This aggressive approach has carried over into how some VCs approach acquiring companies in markets beyond China. That, however, is starting to change based on the experiences investors are having.
Further, corporate and strategic investors from China take more risks. They look at their existing businesses, see what’s lacking and find what’s better in terms of innovation and technology. They are more likely to bet big on moon-shot projects regardless of the tremendous technological and market risks. They’re also more likely to invest big in companies building new platforms without substantial near-term revenue. Magic Leap is such a company that raised a lot of money from China.
Chinese angel investors typically are high net worth individuals and successful entrepreneurs, themselves. They may do deals at early stages, but as is widely known, given the restrictions on investment flow, U.S. dollars are hard to come by, so participation may be limited at this time.
Trend 3: Cross-border investment is slowing with Chinese regulatory tightening.
An additional trend is that in the last few years, a large amount of cash has flowed out of China into real estate and technology. The Chinese government has taken greater steps to regulate these transactions, including temporarily forcing all applications of foreign deals to slow down. Applications are being looked at with more scrutiny, and big investments are being temporarily suspended.
Although it’s difficult for Chinese investors to get their RMBs (short for Renminbi, China’s currency) out of the country right now, don’t expect investment flow to completely shut down. Stronger policies to control the flow will lead to a healthier cross-border investment environment.
The inancial Times reported that more than $75 billion of overseas deals was canceled due to regulatory tightening and foreign exchange controls, resulting in only 30 Chinese acquisitions of European and U.S. companies. Canceled transactions in 2015 totaled about $10 billion and increased seven-fold in 2016.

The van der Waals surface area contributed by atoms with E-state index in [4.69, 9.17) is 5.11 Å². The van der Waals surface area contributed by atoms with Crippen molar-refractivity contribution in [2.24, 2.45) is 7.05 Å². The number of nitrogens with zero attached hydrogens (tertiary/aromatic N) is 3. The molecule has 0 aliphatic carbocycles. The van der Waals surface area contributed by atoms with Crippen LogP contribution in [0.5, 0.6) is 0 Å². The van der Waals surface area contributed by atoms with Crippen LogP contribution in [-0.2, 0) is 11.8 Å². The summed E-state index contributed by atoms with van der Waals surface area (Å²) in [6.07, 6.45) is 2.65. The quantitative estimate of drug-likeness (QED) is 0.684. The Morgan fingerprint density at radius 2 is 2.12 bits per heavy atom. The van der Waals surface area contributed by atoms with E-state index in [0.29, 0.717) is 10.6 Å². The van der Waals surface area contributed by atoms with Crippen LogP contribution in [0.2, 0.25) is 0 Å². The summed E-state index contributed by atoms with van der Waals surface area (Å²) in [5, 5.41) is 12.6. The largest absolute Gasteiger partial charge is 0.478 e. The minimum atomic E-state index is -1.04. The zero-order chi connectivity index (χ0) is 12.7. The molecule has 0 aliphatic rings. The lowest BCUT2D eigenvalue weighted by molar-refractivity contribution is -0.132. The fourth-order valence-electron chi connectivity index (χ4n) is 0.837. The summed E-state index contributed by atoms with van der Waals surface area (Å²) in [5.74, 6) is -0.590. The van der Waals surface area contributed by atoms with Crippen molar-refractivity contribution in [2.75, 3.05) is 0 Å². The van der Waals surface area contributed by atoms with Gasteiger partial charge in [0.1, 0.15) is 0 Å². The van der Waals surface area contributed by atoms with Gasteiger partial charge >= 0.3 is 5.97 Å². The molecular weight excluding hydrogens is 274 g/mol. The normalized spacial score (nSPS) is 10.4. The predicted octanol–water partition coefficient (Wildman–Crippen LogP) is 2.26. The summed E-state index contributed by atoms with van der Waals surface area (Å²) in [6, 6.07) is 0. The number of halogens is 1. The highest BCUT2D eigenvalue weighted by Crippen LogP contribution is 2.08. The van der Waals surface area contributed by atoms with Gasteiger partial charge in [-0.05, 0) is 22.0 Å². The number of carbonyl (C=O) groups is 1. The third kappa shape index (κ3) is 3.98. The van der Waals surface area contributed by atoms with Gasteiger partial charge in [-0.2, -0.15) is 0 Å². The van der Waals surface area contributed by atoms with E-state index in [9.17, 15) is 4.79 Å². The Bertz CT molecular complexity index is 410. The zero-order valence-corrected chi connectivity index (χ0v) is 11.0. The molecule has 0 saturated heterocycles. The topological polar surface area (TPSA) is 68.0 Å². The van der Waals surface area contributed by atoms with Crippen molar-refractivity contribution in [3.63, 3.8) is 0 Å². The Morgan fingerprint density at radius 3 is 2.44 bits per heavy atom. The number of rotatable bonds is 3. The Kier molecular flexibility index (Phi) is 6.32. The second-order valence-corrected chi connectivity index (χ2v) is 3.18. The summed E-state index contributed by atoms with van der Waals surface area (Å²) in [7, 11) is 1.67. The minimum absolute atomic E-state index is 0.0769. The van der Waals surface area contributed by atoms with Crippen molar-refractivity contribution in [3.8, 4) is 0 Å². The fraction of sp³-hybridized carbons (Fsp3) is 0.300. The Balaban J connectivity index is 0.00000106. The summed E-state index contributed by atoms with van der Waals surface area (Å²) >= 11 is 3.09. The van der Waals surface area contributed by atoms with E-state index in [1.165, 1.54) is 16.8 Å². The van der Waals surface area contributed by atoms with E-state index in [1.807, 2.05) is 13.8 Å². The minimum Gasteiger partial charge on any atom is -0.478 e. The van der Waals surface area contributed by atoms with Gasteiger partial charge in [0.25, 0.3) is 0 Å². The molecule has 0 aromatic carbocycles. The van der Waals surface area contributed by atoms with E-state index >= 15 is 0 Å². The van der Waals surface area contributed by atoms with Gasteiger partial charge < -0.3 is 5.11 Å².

According to the People’s Bank of China and China Foreign Exchange Trade System, foreign exchange reserves fell $320 billion last year. To maintain reserve levels, Chinese-funded enterprises may find new obstacles to overseas acquisitions.
Yet, a caveat here: While so many deals were canceled, Rhodium Group’s Baker McKenzie reported that China’s investment in North America and Europe still reached a record $94.2 billion, with U.S. investments tripling.
Investment interest, meanwhile, doesn’t look to be dipping any time soon. I believe this tightening is temporary, as the government puts more sound processes in place to handle investment outflow and ensure foreign deal validity. In the long run, better transaction processes would benefit only cross-border investments.
Tip: Keep calm and go with the flow. How much such investment will slow down is tough to predict. Also, it’s unpredictable when the Chinese government will re-instate cross-border investment activity, given the state of U.S. and China trade relations with the Trump administration. As a best bet, my suggestion is that startups will do well to find investors with a footprint in both the United States and China.
Cross-border investment opens the door to a world of opportunities — in China and globally. China’s transnational companies are truly reshaping global business and competition. So, if yours is a company interested in Chinese investment, embrace the opportunity to see how those Asian transnational companies are innovating new business models and products. This will help you better compete in the global economy.